On the Shoulders of Giants: Traditioned Innovation and Leading Change
Leaders of theological schools in the Majority World stand on a rich heritage. The growth of theological education has followed the growth of the church, albeit more slowly. In most places, schools have benefi tted from the investment of missionaries and the legacy of Western higher education. However, current contextual realities, as well as the educational and economic pressures facing schools today, require a new vision and courageous leadership to bring about necessary change. The executive leader embraces the challenge to look to the horizon and chart a course toward the new destination. In doing so, she or he must often navigate the tension between the accepted historical approach and innovative ideas. Theological institutions, particularly those in the Majority World, feel these tensions acutely. They recognize that inherited models will not serve them well as they meet new challenges, but at the same time they strive for excellence and recognition within the Western systems.
Taking Action in a Context of Fragility and Volatility
Nearly two years ago, I sat around a table with several seminary presidents from around the world. The countries they represented were facing intense sociopolitical turmoil: one had recently emerged from a decades-long civil war; two were engaged in protracted military conflict with one another; one was confronting an influx of refugees displaced by civil war; one had made headlines for atrocities committed by an extremist group; another was facing government pressure that could limit foreign funding or even the involvement of expatriate faculty. The most stable nation represented around the table, next to my own, has since come under martial law. For many seminaries in the world, the normal context of theological education is one of fragility and volatility.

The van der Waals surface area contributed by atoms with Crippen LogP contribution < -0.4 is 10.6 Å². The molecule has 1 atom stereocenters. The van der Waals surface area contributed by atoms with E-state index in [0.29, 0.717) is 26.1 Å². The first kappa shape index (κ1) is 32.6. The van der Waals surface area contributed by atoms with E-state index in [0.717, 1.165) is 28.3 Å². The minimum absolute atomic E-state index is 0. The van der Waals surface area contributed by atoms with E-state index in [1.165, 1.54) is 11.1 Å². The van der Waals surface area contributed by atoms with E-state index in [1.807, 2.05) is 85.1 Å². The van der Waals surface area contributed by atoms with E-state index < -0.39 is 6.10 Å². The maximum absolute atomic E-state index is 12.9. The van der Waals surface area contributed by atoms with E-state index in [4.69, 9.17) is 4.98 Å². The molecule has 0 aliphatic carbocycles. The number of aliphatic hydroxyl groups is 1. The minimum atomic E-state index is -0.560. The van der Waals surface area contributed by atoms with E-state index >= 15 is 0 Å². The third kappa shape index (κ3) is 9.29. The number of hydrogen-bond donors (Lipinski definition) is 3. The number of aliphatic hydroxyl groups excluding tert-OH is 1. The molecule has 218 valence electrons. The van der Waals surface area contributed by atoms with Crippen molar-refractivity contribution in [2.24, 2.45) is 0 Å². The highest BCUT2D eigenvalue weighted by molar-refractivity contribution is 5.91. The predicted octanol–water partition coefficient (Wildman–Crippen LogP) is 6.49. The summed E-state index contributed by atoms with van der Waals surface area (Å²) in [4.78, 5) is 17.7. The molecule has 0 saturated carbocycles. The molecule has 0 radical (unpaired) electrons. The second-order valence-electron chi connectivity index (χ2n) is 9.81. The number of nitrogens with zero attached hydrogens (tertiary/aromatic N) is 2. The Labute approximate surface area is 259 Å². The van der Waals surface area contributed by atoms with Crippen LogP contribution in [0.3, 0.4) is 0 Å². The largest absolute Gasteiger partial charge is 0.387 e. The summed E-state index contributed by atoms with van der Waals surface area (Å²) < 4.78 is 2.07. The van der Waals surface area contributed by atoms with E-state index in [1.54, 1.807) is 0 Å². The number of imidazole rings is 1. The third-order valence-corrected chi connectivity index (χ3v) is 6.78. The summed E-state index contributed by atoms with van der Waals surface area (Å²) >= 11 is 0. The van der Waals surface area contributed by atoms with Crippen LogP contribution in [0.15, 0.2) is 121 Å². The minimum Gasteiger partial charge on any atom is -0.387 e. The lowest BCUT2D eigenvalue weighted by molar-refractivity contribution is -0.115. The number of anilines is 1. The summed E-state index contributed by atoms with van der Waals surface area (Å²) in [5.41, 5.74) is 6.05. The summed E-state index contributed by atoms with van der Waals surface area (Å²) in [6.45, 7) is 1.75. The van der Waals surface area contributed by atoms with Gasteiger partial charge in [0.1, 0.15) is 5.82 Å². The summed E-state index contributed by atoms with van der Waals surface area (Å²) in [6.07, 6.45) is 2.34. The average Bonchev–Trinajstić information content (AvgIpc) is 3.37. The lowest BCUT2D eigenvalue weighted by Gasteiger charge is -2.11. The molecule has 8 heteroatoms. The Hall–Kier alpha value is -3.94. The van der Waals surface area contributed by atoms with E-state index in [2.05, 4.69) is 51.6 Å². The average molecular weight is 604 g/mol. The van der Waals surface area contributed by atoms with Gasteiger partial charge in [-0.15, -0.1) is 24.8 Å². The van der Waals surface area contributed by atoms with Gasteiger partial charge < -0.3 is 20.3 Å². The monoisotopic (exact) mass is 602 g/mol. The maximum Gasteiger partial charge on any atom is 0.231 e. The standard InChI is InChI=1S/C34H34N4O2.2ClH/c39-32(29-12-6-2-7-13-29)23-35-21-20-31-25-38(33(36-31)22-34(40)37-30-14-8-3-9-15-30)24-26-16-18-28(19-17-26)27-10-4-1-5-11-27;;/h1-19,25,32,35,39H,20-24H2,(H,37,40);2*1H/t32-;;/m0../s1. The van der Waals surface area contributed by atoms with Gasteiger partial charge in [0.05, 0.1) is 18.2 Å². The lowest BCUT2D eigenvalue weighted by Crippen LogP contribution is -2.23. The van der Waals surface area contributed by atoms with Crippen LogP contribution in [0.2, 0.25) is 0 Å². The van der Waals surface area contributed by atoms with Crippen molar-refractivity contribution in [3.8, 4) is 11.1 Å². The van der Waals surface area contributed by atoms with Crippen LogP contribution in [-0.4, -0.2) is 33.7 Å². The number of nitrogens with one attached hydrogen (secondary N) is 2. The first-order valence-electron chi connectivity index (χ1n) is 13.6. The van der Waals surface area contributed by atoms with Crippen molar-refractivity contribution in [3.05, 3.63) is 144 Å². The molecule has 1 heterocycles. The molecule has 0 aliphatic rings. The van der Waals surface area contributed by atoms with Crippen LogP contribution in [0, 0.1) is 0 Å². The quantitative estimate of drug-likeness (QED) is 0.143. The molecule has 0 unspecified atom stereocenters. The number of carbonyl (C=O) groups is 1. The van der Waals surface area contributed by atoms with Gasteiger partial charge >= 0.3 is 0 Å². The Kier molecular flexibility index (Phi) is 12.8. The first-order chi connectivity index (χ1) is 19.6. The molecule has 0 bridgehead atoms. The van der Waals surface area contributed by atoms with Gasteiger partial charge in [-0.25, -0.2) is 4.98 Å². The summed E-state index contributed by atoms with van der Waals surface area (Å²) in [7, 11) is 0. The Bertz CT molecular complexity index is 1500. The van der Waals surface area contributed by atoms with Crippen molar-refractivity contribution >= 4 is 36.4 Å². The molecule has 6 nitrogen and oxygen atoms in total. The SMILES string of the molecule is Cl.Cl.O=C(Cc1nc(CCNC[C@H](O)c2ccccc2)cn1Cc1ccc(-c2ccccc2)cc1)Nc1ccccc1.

Context, Ideas, Dialogue – Shaping Theological Education
The InSights Journal exists because theological education plays a critical role in the growth and maturation of the global church. Theological schools provide the training ground for Christian leaders serving in the Church and society, as well bear a responsibility to think theologically and respond prophetically to critical issues. The Journal promotes discourse on what Edgar (2005) has described as the multiple dimensions of theological education: content, purpose, methods, ethos, contexts, and participants. As the Journal engages both theory and practice across this broad range of topics, three considerations serve as guideposts.
Reverse Innovation: In Search of Better Solutions than Best Practices
Necessity drives innovation. As the needs of the Church continue to change, as new theological questions emerge in new contexts, and as pressures increase on traditional delivery systems that have developed over hundreds of years, theological education is in need of innovation.
A Tectonic Shift: The Rapid Rise of PhD Programs at Evangelical
Theological Schools in the Majority World
In recent years, the number of evangelical theological schools in the Majority World conferring the PhD has grown considerably. This article shares results from a survey of twenty-three schools conducted as part of the Doctoral Initiative sponsored by the International Council for Evangelical Theological Education. The results show a steep increase in program offerings and enrollment that will greatly affect faculty development in the Majority World in the coming decade. Implications for both Majority World and Western institutions are also discussed.
The Purpose of the Journal: For Such a Time as This
“For such a time as this.” When asked why we would start a new journal at this time, the answer may be found in Mordecai’s words to Esther: we hope that the Journal may, in fact, be just the right resource “for such a time as this.”